Opinion | How to Protect Yourself Against Coronavirus Variants

The hospital where I work is now treating fewer people with Covid-19, after enduring a deadly resurgence of the coronavirus this year. In the United States, the number of people hospitalized with Covid-19 has dropped 29 percent in the past two weeks, most likely thanks to rising immunity resulting from vaccinations and prior infections, as well as the success of government-imposed restrictions. It feels as if we can begin to exhale.

But the situation remains delicate. The number of new Covid-19 cases reported each day has declined substantially since the peak in early January, but more recently the rate has stabilized as new variants of the virus threaten to reverse our modest progress. Some of these new variants are more transmissible and may be more virulent. They may also be less susceptible to some vaccines than the previously dominant lineages of the coronavirus. A variant discovered in Brazil infected people who already had some immunity to Covid-19 because of previous infections.

People should get vaccinated as soon as they’re able, and in the meantime, the best way to prevent infection with a new coronavirus variant is to stick to the fundamentals that we know work.

Keep wearing a mask — preferably a better one

Masks are the single most important tool for controlling the spread of the coronavirus, aside from vaccines. Any mask is better than no mask. But since some of the new variants are more contagious, upgrading your mask is even more important now. Choose one that effectively filters airborne particles — like an N95, KN95 or KF94 — or get a surgical mask and adjust it to fit your face properly. These can better protect you from droplets and airborne particles, and they can prevent you from infecting others if you have the coronavirus.

If you cannot find a mask specifically designed to filter aerosols, a cloth mask worn over a surgical mask provides significantly better protection than a single cloth mask. It’s especially important to use the right mask (or masks) in crowded indoor settings where ventilation is poor. Since scientists are still studying to what degree vaccinated people can still transmit the virus, immunized people should still wear masks around those who haven’t gotten a vaccine.

Improve ventilation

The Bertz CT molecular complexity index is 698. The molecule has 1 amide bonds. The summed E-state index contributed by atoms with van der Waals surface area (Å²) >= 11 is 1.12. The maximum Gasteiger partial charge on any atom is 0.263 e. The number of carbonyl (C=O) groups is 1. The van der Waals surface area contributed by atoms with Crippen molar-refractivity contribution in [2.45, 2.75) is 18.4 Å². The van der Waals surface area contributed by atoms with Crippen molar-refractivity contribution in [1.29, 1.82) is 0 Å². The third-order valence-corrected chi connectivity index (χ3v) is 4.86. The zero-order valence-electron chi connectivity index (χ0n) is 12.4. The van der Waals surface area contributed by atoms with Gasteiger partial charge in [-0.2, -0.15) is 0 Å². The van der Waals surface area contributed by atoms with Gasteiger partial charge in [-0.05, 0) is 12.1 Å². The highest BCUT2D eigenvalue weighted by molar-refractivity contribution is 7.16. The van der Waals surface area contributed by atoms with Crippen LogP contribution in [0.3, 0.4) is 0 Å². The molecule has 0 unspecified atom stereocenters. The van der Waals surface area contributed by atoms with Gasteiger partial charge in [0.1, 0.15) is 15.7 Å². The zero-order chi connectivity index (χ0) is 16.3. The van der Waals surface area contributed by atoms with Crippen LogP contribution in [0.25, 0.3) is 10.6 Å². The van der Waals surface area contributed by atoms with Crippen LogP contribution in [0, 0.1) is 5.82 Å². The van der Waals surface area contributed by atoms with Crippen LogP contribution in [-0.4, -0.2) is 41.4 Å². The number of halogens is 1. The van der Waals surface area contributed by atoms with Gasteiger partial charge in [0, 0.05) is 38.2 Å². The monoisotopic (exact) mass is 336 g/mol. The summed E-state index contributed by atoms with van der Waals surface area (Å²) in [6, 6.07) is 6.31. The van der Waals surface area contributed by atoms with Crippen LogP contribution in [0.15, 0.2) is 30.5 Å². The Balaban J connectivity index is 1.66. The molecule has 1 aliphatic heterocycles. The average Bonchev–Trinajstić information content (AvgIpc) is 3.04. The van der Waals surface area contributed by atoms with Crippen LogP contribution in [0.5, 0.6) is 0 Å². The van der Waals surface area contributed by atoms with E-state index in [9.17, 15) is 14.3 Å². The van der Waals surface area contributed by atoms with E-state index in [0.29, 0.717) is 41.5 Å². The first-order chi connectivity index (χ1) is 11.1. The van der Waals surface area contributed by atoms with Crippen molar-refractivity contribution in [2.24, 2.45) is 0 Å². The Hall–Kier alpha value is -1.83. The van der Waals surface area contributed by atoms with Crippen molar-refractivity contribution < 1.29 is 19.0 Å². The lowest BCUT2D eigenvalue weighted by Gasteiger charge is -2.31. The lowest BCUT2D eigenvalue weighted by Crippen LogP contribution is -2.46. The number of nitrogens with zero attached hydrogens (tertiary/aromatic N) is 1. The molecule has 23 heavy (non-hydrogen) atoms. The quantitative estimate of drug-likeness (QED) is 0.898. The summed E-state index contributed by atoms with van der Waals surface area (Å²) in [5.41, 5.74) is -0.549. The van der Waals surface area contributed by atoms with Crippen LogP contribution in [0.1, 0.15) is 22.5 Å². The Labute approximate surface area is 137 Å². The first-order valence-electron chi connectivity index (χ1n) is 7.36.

Because Covid-19 primarily spreads through the air in the form of droplets and aerosols, proper ventilation of indoor spaces is crucial for controlling viral spread. It’s most important to maximize ventilation when people can’t avoid being around one another, such as in schools, workplaces and grocery stores, or when traveling in a taxi, in a ride-share or on public transit. To improve airflow indoors, the Centers for Disease Control and Prevention recommends opening doors and windows, using fans to increase air circulation and installing high-efficiency particulate air filtration systems, among other measures. The government should provide financial support to small businesses that cannot afford such measures.

Socialize safely

After nearly a year of isolation, our need for socialization is acute. The C.D.C. will soon release guidance for people who have been vaccinated to make clear which activities are and are not safe. But Dr. Anthony S. Fauci, President Biden’s chief medical adviser for Covid-19, has said that people who have been vaccinated can safely gather in private with others who’ve had the vaccine.

While vaccinated people might still transmit the virus to one another, vaccine trial data suggests that this would most likely result in only mild illness, if symptoms emerged at all. But people who are not vaccinated should continue to avoid activities that are considered high risk, like spending time indoors with people outside their family or small social group, gathering in crowds and skipping masks.

Get a vaccine — any vaccine

All three of the vaccines that have been approved for emergency use for the coronavirus are excellent at stopping severe disease. When it comes to getting a shot, the question should not be which vaccine to get, but when you can get it. If you have been vaccinated, do what you can in your community to communicate the safety and efficacy of the vaccines to those who may be reluctant to get a shot.

It takes only one person to start an outbreak, and everyone can take steps to stop one. After all, the emerging variants still spread in the same way. That means the same interventions still work, as long as we use them consistently.

Abraar Karan (@AbraarKaran) is an internal medicine physician at the Brigham and Women’s Hospital and Harvard Medical School.

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